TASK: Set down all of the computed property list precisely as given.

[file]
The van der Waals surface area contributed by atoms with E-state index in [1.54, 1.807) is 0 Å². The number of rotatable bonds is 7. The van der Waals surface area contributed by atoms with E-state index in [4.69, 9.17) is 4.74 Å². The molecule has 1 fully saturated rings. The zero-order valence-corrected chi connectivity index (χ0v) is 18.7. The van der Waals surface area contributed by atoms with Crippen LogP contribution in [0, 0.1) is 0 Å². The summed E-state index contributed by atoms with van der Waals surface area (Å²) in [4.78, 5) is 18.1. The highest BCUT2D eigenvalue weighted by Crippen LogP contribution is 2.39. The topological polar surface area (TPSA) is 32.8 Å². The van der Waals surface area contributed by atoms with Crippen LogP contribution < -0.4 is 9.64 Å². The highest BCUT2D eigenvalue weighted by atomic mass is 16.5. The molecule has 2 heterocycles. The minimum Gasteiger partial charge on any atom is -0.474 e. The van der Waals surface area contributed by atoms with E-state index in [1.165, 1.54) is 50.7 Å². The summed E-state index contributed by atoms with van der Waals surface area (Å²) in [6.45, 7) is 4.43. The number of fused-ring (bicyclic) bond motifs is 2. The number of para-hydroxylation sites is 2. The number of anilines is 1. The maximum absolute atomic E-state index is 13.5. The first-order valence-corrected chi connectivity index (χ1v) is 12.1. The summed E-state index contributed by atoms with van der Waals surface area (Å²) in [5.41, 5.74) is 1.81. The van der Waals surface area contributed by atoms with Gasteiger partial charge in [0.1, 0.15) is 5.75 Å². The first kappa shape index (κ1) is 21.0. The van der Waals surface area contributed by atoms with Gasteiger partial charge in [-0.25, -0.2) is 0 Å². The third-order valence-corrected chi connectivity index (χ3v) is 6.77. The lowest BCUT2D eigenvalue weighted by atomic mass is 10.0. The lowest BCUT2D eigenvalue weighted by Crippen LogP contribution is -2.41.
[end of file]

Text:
The van der Waals surface area contributed by atoms with E-state index in [1.54, 1.807) is 0 Å². The number of rotatable bonds is 7. The van der Waals surface area contributed by atoms with E-state index in [4.69, 9.17) is 4.74 Å². The molecule has 1 fully saturated rings. The zero-order valence-corrected chi connectivity index (χ0v) is 18.7. The van der Waals surface area contributed by atoms with Crippen LogP contribution in [0, 0.1) is 0 Å². The summed E-state index contributed by atoms with van der Waals surface area (Å²) in [4.78, 5) is 18.1. The highest BCUT2D eigenvalue weighted by Crippen LogP contribution is 2.39. The topological polar surface area (TPSA) is 32.8 Å². The van der Waals surface area contributed by atoms with Crippen LogP contribution < -0.4 is 9.64 Å². The highest BCUT2D eigenvalue weighted by atomic mass is 16.5. The molecule has 2 heterocycles. The minimum Gasteiger partial charge on any atom is -0.474 e. The van der Waals surface area contributed by atoms with E-state index in [1.165, 1.54) is 50.7 Å². The summed E-state index contributed by atoms with van der Waals surface area (Å²) in [6.45, 7) is 4.43. The number of fused-ring (bicyclic) bond motifs is 2. The number of para-hydroxylation sites is 2. The number of anilines is 1. The maximum absolute atomic E-state index is 13.5. The first-order valence-corrected chi connectivity index (χ1v) is 12.1. The summed E-state index contributed by atoms with van der Waals surface area (Å²) in [5.41, 5.74) is 1.81. The van der Waals surface area contributed by atoms with Gasteiger partial charge in [0.1, 0.15) is 5.75 Å². The first kappa shape index (κ1) is 21.0. The van der Waals surface area contributed by atoms with Gasteiger partial charge in [-0.25, -0.2) is 0 Å². The third-order valence-corrected chi connectivity index (χ3v) is 6.77. The lowest BCUT2D eigenvalue weighted by atomic mass is 10.0. The lowest BCUT2D eigenvalue weighted by Crippen LogP contribution is -2.41.